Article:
The largest study to date to estimate the prevalence and risk factors for Cushing’s syndrome in dogs attending primary-care practice in the UK has found several novel breed associations for the disease. The study, published in the latest issue of the Journal of Small Animal Practice (JSAP), identified that the Border terrier, the Lhasa apso and Staffordshire bull terrier have increased odds of Cushing’s syndrome compared with crossbreed dogs in the UK primary-practice population.
The study “Frequency and risk factors for naturally occurring Cushing’s syndrome in dogs attending UK primary-care practices”, identified dogs with Cushing’s syndrome from the electronic patient records of practices participating in the UK VetCompassTM programme during 2016. Both pre-existing and incident cases of Cushing’s syndrome during 2016 were included to estimate the one-year period prevalence. Available demographic data for study dogs included date of birth, sex, neuter status, breed and mean lifetime bodyweight above 18 months. Multivariable binary logistic regression modelling was used to assess the associations between risk factors and Cushing’s syndrome.
“Epidemiological study identifies novel breed associations for Cushing’s syndrome in dogs.“
Dr Imogen Schofield, corresponding author for the paper, said: “A total of 1527 Cushing’s syndrome cases were identified in this study, from a population of 905,544 dogs in 2016. The estimated one-year period prevalence for Cushing’s syndrome in dogs was 0.17% (95% confidence interval 0.05 to 0.07).”
“The findings of this study provide evidence from primary-care clinical records on the epidemiology of Cushing’s syndrome which can help primary-care veterinarians during diagnosis. Seven breeds were associated with increased odds of Cushing’s syndrome; the Bichon frise (OR=6.17, 95% CI 4.22 to 9.00), Border terrier (5.40, 95% CI 3.66 to 7.97), Miniature schnauzer (3.05, 95% CI 1.67 to 5.57), Lhasa apso (2.52, 95% CI 1.49 to 4.28), Yorkshire terrier (1.82, 95% CI 1.23 to 2.70), Staffordshire bull terrier (1.52, 95% CI 1.08 to 2.13) and Jack russell terrier (1.50, 95% CI 1.07 to 2.08). Four breeds were at decreased odds of Cushing’s syndrome: the Golden retriever (0.24, 95% CI 0.06 to 0.98), Labrador retriever (0.3, 95% CI 0.17 to 0.54), Border collie (0.32, 95% CI 0.13 to 0.78) and Cocker spaniel (0.44, 95% CI 0.21 to 0.90), which could help vets in practice lower their index of suspicion for Cushing’s syndrome for these breeds. Dogs with a bodyweight higher than their breed-sex mean had 1.44 times the odds of Cushing’s syndrome than those within their breed mean (95% CI 1.17 to 1.78), suggesting either over-weight dogs or larger examples of the breed are at increased risk of this condition, or that dogs with Cushing’s syndrome gain weight.”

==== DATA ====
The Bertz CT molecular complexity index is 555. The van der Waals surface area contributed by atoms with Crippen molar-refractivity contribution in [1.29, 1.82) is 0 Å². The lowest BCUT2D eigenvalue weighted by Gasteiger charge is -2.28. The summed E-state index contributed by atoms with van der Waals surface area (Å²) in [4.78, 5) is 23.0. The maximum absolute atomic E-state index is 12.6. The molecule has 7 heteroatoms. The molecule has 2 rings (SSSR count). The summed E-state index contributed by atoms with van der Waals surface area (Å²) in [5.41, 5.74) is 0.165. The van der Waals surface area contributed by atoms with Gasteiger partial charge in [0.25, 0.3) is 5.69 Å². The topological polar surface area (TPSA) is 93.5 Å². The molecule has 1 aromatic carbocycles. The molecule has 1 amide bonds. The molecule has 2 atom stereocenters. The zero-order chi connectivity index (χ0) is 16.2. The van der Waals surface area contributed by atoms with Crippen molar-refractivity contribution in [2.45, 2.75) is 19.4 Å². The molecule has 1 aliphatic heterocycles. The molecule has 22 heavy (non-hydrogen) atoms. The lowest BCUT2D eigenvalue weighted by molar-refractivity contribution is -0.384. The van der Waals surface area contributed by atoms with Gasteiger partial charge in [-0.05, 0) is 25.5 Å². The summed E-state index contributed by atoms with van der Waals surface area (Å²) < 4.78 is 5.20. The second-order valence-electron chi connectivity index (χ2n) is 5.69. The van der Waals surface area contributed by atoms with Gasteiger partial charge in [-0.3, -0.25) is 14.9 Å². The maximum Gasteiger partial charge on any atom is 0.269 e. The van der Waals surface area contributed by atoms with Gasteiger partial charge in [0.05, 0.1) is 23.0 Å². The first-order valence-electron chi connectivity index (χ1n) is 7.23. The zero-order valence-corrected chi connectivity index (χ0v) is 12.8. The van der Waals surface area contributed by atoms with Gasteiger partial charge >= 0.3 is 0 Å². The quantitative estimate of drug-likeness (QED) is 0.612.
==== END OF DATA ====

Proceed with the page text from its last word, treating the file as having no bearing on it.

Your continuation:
Nicola Di Girolamo, Editor of JSAP, concluded: “When we look at risk factor analysis in previous studies, the generalisability of their findings to the general population of dogs in the UK have typically been limited due to studying dogs from referral populations or due to a lack of multivariable analysis. The findings of this study help to address that knowledge gap, supporting some of the risk factors previously reported, and by identifying novel associations, such as that in the Border terrier. Awareness of breeds with high or low risk could help to enhance the index of suspicion for veterinary surgeons working in primary-care practice where Cushing’s syndrome is predominantly diagnosed and managed.”
The full article can be found in the April issue of the Journal of Small Animal Practice and can be read online here: https://onlinelibrary.wiley.com/doi/full/10.1111/jsap.13450See all the latest jobs in Animal Health